7 of 30Hypotheses, Data and MethodThe study tests two hypotheses concerning teacher q uality. Teacher quality has three aspects: the teacher's classroom practices, the pro fessional development the teacher receives in support of these practices, and charact eristics of the teacher external to the classroom, such as educational attainment. The firs t hypothesis is that, of these aspects of teacher quality, classroom practices will have t he greatest impact on student academic performance, professional development the next grea test, and teacher inputs the least. The rationale for this expectation is that the clas sroom is the primary venue in which students and teachers interact; hence, decisions by teachers as to what to do in this venue will most strongly affect student outcomes. Teacher inputs will be least likely to influence student academic performance because they do so less directly, through encouraging classroom practices conducive to high s tudent performance. Professional development falls somewhere between classroom pract ices and teacher inputs. It does occur outside the classroom, but is more closely ti ed to specific classroom practices than are teacher inputs. Second, it is hypothesized that teacher quality is as strongly related to student academic performance as student background characteristics. When the effects for all three aspects of teacher quality are added together the result will be comparable in size to that of student background. The rationale b ehind this expectation is that, as the qualitative literature suggests, student learning i s a product of the interaction between students and teachers, and both parties contribute to this interaction. To test these hypotheses, this study makes use of N AEP, which can measure all three aspects of teacher quality as well as student perfo rmance and other potential influences on student performance. NAEP is administered every year or two in various subjects to nationally representative samples of fourth, eighth and twelfth graders. The subjects vary, but have included at one time or another math ematics, science, reading, writing, geography and history. In addition to the test itse lf, NAEP includes background questionnaires completed by the student, the princi pal, and the teacher in the relevant subject area. The results from NAEP are used to mea sure trends in student performance over time and to compare performance among various subgroups of students such as males and females (for an overview of NAEP, see Joh nson 1994). For this study, data on the 7,146 eighth graders wh o took the 1996 mathematics assessment are analyzed. Eighth graders are used fo r this analysis because they are exposed to a wider range of subject matter than fou rth graders, and teacher questionnaires are not available for twelfth grader s. Student performance is measured from test scores on the assessment. Student backgro und is measured utilizing six questions from the student background questionnaire : the father's level of education, the mother's level of education, whether there are 25 o r more books in the home, whether there is an encyclopedia in the home, whether the f amily subscribes to a newspaper and whether the family subscribes to a magazine. The th ree aspects of teacher quality are measured from a background questionnaire, completed by the mathematics teacher. Three teacher inputs are measured: the teacher's ed ucation level, whether the teacher majored or minored in the relevant subject area (ma thematics or math education), and the teacher's years of experience. Ten measures of professional development are used: the amount of professional development teachers rec eived last year and whether teachers received any professional development in the last f ive years in the topics of cooperative learning, interdisciplinary instruction, higher-ord er thinking skills, classroom management, portfolio assessment, performance-based assessment, cultural diversity,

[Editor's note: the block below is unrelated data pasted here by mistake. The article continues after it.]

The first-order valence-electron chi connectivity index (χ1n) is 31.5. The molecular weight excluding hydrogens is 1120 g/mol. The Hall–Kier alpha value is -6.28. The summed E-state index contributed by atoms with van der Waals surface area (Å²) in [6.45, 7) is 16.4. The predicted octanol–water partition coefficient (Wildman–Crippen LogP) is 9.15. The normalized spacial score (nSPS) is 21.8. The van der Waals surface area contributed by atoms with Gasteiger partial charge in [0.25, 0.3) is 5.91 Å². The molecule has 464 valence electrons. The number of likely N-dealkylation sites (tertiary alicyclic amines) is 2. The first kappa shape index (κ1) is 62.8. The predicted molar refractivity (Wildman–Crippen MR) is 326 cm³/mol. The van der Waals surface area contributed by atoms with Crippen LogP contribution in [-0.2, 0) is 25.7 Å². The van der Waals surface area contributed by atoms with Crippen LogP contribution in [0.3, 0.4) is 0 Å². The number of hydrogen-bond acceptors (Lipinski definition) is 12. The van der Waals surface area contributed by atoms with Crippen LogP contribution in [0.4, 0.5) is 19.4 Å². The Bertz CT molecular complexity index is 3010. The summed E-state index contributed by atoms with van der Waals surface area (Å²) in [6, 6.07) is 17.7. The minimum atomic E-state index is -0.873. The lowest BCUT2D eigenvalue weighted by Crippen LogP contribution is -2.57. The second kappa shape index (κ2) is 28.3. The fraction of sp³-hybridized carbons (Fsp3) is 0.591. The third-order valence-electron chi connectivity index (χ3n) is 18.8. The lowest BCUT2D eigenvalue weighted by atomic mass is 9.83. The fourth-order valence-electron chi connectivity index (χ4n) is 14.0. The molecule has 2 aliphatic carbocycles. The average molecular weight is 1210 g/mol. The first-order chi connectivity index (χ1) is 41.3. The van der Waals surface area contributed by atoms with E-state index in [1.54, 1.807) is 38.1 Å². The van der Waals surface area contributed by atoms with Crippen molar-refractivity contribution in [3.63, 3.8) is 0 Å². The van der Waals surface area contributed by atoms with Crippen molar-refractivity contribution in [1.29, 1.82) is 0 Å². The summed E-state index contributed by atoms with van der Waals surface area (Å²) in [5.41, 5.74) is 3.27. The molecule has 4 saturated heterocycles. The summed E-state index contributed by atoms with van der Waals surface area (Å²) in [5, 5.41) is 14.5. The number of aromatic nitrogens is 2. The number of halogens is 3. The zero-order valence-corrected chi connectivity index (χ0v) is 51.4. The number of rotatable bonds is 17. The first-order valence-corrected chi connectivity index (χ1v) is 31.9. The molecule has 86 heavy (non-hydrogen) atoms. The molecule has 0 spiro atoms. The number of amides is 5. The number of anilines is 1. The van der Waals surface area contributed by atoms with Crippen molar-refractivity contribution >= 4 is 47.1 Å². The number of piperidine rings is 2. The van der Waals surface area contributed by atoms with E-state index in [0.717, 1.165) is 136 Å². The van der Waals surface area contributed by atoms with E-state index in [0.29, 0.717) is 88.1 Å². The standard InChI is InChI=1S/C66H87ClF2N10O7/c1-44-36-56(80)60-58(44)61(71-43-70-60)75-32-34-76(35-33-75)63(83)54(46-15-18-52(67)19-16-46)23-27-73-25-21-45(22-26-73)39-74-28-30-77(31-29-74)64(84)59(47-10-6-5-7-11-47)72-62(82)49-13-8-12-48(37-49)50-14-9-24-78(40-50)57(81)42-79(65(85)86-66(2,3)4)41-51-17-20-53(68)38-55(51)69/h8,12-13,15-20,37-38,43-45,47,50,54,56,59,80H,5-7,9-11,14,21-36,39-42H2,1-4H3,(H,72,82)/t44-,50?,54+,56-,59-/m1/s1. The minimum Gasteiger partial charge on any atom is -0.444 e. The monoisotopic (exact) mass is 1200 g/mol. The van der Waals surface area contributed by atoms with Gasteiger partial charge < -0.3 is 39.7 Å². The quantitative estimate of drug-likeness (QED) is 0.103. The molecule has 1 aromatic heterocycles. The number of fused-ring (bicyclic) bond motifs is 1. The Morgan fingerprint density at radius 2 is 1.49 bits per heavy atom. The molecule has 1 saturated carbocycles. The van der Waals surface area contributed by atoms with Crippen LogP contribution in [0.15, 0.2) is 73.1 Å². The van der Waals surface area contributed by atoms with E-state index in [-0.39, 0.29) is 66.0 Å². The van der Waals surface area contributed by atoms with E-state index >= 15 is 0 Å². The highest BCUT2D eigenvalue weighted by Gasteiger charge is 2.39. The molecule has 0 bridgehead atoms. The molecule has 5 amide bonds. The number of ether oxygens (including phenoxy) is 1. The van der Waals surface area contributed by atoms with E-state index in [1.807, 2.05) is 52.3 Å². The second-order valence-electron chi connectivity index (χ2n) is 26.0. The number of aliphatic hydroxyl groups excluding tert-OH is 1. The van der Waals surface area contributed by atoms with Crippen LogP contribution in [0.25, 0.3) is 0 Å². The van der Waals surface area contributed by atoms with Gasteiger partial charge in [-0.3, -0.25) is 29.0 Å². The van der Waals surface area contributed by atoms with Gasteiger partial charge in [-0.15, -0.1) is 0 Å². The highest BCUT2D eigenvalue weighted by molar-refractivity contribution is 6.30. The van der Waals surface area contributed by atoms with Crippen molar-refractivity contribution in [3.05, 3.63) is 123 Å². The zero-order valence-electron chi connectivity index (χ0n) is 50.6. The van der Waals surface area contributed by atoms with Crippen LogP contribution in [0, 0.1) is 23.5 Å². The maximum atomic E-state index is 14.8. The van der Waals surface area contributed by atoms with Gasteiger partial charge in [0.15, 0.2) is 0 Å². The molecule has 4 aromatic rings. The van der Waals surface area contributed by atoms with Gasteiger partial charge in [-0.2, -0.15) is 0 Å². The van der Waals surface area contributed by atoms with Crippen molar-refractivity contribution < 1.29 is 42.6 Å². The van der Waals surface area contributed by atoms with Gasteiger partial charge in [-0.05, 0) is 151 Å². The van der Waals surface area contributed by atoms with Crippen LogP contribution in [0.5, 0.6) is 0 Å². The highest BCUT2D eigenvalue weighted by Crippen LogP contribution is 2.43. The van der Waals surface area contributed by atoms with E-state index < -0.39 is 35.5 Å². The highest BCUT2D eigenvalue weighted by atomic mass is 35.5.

8 of 30 teaching special-needs students, and teaching limit ed-English-proficient (LEP) students. Finally, 21 classroom practices are utilized: addre ssing algebra, addressing unique problems, addressing routine problems, using textbo oks, using worksheets, having students talk about mathematics, having students wr ite reports, having students solve problems that involve writing about math, having st udents work with objects, having students work with blocks, having students solve re al-world problems, having students hold discussions in small groups, having students w rite a group paper, having students work with partners, assessing student progress from tests, assessing student progress from multiple-choice tests, assessing student progr ess from tests involving constructed responses, assessing student progress from portfoli os, assessing student progress from individual projects, and the amount of homework ass igned. One school characteristic not pertaining to teacher quality is also drawn from th e teacher questionnaire, the number of students in the class. See Table 1 for a complete l ist of variables.Table 1 Descriptive Statistics for Teacher Inputs and Professional DevelopmentTeacher Inputs MSD Teacher's Education Level(From 1=